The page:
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This report is taken from PN Review 150, Volume 29 Number 4, March - April 2003.

Poets in Paradise: Chaucer, Pound, Eliot Michael Alexander

In the fourth canto of the Inferno Dante has Homer, Horace, Ovid and Lucan welcome Virgil and then invite him, Dante, to join them. This immodesty is not unjustified: Dante is the first major poet in the new literatures of Europe who can stand comparison with the great ones of antiquity. His work has a greater scope than that of Horace, Ovid and Lucan, and his style has all the terseness of Horace and more authority even than Virgil's. Of subsequent European poets I can read, only Milton has an ambition and stylistic command comparable with Dante's. But Milton's epic suffers at times from the author's egotism and the controversialist nature of his Christianity. Mediaeval Catholicism offered a grand structure strong enough to resist Dante's fierce sense of grievance; which is one reason why his humility seems more genuine than Milton's. Shakespeare is both greater and more humane than Milton, by reason of his profound interest in all sorts of other people and their predicaments, and his ability to forget himself. As befits a dramatist, Shakespeare is also more varied and accessible than the epic poets; though The Odyssey is more varied than Racine.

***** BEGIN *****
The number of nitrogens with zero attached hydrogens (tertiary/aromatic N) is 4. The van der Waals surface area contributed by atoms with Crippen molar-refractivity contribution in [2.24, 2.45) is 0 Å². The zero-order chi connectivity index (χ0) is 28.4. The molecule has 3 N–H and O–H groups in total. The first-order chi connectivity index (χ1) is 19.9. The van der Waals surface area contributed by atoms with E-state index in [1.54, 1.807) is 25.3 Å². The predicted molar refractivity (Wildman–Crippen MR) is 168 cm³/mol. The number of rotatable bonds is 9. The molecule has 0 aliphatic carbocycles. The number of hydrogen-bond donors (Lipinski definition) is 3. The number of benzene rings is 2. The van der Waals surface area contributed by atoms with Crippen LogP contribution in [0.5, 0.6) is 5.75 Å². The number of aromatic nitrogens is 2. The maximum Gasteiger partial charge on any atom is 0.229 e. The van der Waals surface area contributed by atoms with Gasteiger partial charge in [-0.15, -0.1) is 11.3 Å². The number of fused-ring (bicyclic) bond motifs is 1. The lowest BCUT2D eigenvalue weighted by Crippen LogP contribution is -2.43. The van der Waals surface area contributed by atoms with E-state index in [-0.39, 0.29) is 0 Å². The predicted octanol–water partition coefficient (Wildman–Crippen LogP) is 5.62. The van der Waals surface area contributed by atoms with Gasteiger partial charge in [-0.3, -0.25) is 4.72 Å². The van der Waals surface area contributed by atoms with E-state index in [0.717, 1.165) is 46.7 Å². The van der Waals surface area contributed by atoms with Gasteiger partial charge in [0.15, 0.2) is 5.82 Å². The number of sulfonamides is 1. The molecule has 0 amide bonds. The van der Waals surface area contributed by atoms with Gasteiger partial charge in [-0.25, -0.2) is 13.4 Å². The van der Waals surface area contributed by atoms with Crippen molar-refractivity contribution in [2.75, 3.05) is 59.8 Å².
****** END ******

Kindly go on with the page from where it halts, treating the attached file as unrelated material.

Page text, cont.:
Varied, humane and accessible are words which apply also to Chaucer, who is the first English poet to place himself in the European tradition. Towards the end of his Troilus and Criseyde, he instructs his `little book' to `kiss the steps whereas thou seest pace / Virgile, Ovide, Omer, Lucan and Stace'. He imitates Dante here (adding the name of Statius), and he ends his poem with a stanza translated from the Paradiso. He learned a great deal from `the wise poete of Florence'. But Chaucer was a king's man, flexible where Dante is unappeasable. Even in his earlier work, Chaucer is consistently more pleasing than austere. Any study of Chaucer's use of Dante issues in a sense of difference, a difference of character as well as of milieu and life-history. One cannot imagine the Florentine at the Tabard Inn. Dante's proud independence of his audience is inimitable to so social a poet as Chaucer. Geoffrey borrows striking or beautiful images and impressive epic furniture from Dante, and at his best transforms them into his own relaxed medium. From Dante he gained also a sense of ambition, grandeur and scope and added some theology to his philosophy. But unlike Dante, Chaucer is chatty. Pound speaks well of `the Chaucerian chuckle'. Yet the unassuming entertainer can be economical, even deadly - like his own smiler with the knife under the cloak. He makes us smile and lower our guard; we may not notice the steel in his throwaway lines. Even at its most graceful or rarefied, the Divine Comedy is all steel.